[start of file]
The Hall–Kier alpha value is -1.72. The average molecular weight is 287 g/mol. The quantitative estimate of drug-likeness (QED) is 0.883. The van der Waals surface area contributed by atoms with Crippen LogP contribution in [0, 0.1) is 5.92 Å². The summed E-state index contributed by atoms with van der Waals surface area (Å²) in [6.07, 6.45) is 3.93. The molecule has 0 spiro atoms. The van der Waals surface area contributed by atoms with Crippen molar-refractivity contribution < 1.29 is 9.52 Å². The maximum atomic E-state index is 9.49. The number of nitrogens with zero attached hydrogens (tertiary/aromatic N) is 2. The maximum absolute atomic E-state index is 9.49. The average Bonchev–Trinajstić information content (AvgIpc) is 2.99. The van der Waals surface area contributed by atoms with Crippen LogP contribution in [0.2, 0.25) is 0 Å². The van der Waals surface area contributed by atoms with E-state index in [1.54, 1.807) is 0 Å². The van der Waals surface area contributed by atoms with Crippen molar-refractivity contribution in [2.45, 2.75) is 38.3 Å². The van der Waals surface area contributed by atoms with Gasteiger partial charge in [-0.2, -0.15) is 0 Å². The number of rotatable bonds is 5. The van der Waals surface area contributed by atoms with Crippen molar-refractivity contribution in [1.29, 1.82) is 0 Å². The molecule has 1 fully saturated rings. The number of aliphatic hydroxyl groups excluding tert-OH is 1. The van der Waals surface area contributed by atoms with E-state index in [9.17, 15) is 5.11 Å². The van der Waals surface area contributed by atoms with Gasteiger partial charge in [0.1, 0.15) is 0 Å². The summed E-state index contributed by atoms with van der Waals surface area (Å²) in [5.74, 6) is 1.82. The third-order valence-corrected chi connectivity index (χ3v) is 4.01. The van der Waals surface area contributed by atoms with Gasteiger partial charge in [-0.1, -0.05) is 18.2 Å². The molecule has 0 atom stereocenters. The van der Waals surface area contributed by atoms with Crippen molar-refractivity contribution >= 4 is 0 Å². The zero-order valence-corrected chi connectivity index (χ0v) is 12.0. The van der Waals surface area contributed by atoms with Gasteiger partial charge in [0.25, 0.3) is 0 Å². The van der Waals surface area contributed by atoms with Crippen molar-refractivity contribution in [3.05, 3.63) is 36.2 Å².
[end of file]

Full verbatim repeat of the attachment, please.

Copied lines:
The Hall–Kier alpha value is -1.72. The average molecular weight is 287 g/mol. The quantitative estimate of drug-likeness (QED) is 0.883. The van der Waals surface area contributed by atoms with Crippen LogP contribution in [0, 0.1) is 5.92 Å². The summed E-state index contributed by atoms with van der Waals surface area (Å²) in [6.07, 6.45) is 3.93. The molecule has 0 spiro atoms. The van der Waals surface area contributed by atoms with Crippen molar-refractivity contribution < 1.29 is 9.52 Å². The maximum atomic E-state index is 9.49. The number of nitrogens with zero attached hydrogens (tertiary/aromatic N) is 2. The maximum absolute atomic E-state index is 9.49. The average Bonchev–Trinajstić information content (AvgIpc) is 2.99. The van der Waals surface area contributed by atoms with Crippen LogP contribution in [0.2, 0.25) is 0 Å². The van der Waals surface area contributed by atoms with E-state index in [1.54, 1.807) is 0 Å². The van der Waals surface area contributed by atoms with Crippen molar-refractivity contribution in [2.45, 2.75) is 38.3 Å². The van der Waals surface area contributed by atoms with Gasteiger partial charge in [-0.2, -0.15) is 0 Å². The number of rotatable bonds is 5. The van der Waals surface area contributed by atoms with Crippen molar-refractivity contribution in [1.29, 1.82) is 0 Å². The molecule has 1 fully saturated rings. The number of aliphatic hydroxyl groups excluding tert-OH is 1. The van der Waals surface area contributed by atoms with E-state index in [9.17, 15) is 5.11 Å². The van der Waals surface area contributed by atoms with Gasteiger partial charge in [0.1, 0.15) is 0 Å². The summed E-state index contributed by atoms with van der Waals surface area (Å²) in [5.74, 6) is 1.82. The third-order valence-corrected chi connectivity index (χ3v) is 4.01. The van der Waals surface area contributed by atoms with Gasteiger partial charge in [-0.1, -0.05) is 18.2 Å². The molecule has 0 atom stereocenters. The van der Waals surface area contributed by atoms with Crippen molar-refractivity contribution >= 4 is 0 Å². The zero-order valence-corrected chi connectivity index (χ0v) is 12.0. The van der Waals surface area contributed by atoms with Gasteiger partial charge in [0.25, 0.3) is 0 Å². The van der Waals surface area contributed by atoms with Crippen molar-refractivity contribution in [3.05, 3.63) is 36.2 Å².